If we are to preserve the dignity of the dying of our world, we must palliate their suffering. Palliative care is a right of all people in pain at home and abroad. The unrelieved pain locally and globally is unfathomable to contemplate and unspeakable to endure. This problem is “generally invisible” only because we choose not to see what The Lancet has revealed. We need to examine their revelations with our eyes wide-opened and see that many people who share our planet live in a world of hurt. Those living in this world of hurt need better pain relief. Attempting to meet these needs will not only preserve the dignity of the dying but our dignity as their fellow human beings as well.

Michael A. Salvatore is a palliative care physician.

3 Responses

  1. DEAR Jan ,
    Thank you for your reply . I will be asking my dr about this soon . I just also found out the cancer has moved into my bowels and now I will need surgery to remove the small part of my bowel that contains the cells . so yes now I definatly would be a candidate for pallative care at this point , there is only a 50 percent chance of survival long after this diagnoses . I am scared as all get out now because I know I d onot have enough pain relief . my pain has been out of control and now the last two weeks I can hardly even keep food down and sorry to be graphic but it goes right through me when I can keep it down and my back and stomach hurt horrible and on top of that I look pregnant my stomach is so bloated at this point . I also have other issue too like lupus and HS and Many many bone and tissue issues like RA and OSTEOARTHRITUS in my back and neck , bone spurs , stenosis , suicide headaches from ON and TN and the list goes on and on . I am very sick all the time . I have often thought suicide was a better option than living like this , but several months ago before the cuts I had a real life , at least it was a half life , this is no life at all . I cannot even sit for a couple hours and do my artwork on the computer , which was my bread and butter because I love it but it also helped pay bills and fill all the little holes , even a 60 dollars art edit a month was helpful being on disability and disabled , because my husband is also partcially disabled due to chronic pain but he works and refuses to take any gov help or else we would be on the streets . but him my mother and I live together just so we can make ends meet because of my health , which makes me feel like a burden anyhow . I am just at my wits ends with all this opiod crisis BS ! because it is BS ! I should never have to suffer the way I have this past 9 months . I am in hell . I know it sounds awful and desperate but I really do not like living like this and then also my other friends in the pain community having to endure the same makes me so angry and sad and depressed to the point I want to end it all or fight and I do not know how much fight I have left in me . I am not going to take another pain patient in who has been abandoned and thrown to the streets for the same reasons , no one cares about what happens to us now . She lost her mother for the same reasons , her mother was sick and lost all pallative care and her pain meds and died , they would not even let her die in peace . It is an awful world we are living in here in THE USA ! I feel like trump is hitler . I know so many would disagree with me and as much as i want him to buck up and do the right thing it seems he will only listen to people who are all out against any pain medication that helps those who need them who are not addicts ! Even though they CDC admitted the numbers were wrong quietly allbeit , there still are people everywhere suffering so bad they are dropping like flies and no one in congress seems to care enough to put a stop to all this . I feel hopeless and helpless and like I said I cry just about every single day . Every night my husband does hold me while I cry in his arms and he has cried also . He has written everyone he can about this BS going on with pain patients and the DEA AND CDC etc but no one will write him back or listen in our country . anyway thank you for the advice and I will be bringing this up to my oncologist and primary care , thank you and God bless you and everyone suffering this horrible war against us all X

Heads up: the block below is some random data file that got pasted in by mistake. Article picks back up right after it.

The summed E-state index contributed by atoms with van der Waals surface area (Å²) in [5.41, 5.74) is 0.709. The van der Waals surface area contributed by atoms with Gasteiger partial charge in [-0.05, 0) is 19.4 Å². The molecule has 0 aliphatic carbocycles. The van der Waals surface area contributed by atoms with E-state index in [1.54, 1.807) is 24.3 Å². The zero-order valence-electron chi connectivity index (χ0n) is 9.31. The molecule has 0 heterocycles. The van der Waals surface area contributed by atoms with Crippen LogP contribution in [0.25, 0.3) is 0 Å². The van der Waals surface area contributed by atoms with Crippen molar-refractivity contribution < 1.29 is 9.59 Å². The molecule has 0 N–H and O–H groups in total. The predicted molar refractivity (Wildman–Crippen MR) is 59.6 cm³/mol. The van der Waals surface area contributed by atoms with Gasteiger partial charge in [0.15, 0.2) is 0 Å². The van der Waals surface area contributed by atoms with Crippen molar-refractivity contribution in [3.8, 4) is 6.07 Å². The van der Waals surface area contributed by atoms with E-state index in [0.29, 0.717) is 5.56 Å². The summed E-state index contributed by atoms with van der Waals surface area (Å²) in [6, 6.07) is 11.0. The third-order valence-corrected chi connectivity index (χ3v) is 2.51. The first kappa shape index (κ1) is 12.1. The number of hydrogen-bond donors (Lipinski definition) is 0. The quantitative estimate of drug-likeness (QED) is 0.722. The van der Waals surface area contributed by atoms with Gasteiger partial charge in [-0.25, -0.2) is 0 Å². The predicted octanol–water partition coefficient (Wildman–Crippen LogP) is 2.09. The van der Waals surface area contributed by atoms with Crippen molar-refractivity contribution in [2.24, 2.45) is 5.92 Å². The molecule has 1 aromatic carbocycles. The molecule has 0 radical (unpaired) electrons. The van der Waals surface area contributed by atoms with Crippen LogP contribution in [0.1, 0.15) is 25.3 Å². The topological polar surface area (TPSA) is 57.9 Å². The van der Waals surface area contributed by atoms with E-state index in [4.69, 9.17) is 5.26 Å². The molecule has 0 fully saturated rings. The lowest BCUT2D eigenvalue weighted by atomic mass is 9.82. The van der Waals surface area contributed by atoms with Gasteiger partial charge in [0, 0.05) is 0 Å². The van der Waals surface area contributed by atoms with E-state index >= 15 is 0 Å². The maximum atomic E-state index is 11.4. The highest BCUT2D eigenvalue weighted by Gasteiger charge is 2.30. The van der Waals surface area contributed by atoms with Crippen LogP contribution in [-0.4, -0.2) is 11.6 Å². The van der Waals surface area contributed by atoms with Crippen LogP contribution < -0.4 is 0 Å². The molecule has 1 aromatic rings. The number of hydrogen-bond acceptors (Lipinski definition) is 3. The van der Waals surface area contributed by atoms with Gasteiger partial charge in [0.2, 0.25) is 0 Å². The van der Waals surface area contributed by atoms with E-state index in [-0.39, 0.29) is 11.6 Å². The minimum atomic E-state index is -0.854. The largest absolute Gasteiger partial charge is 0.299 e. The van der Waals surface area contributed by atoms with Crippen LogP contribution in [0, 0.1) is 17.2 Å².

2. Dear Chaz, I am so sorry you are having to deal with this. It’s outrageous! Can’t your Dr. give you a Palliative Care diagnosis? It’s not just for end of life.

    Google: When Does Pain Treatment Become Palliative Care Treatment? By Dr. Thomas F. KLINE. Read it and take it to your Dr.

  3. It is the truth , I have lost two people this last year early on because they were dying but could had lived longer with better pain care . They also could had lived out the last months of their lives with some dignity and relief for a better life even if it was ending . No one deserves to die with no dignity or relief from their pain . I know pain meds are not a solve all , but for people who need them they mean the difference bettween life or death or a life with some dignity and having the mental power to go on with what little they have left . It breaks my heart and this does hit home for me personally . I have cancer and my meds have been not taken away totally but have been lowered so much now I have no quality of life , also honestly my cancer was in remission and subsquently as they lowered my meds because I already had been n them on and off for ten years due to chronic pain and 12 different pain related illness , guess what happened , my cancer came back full force . and then even then they are so afraid I will become an addict they will not give me the meds I need to have a quality of life to be able to function and I also have kids that depend on me . anyhow thank you for posting this . XXXX

Leave a Reply

%d bloggers like this: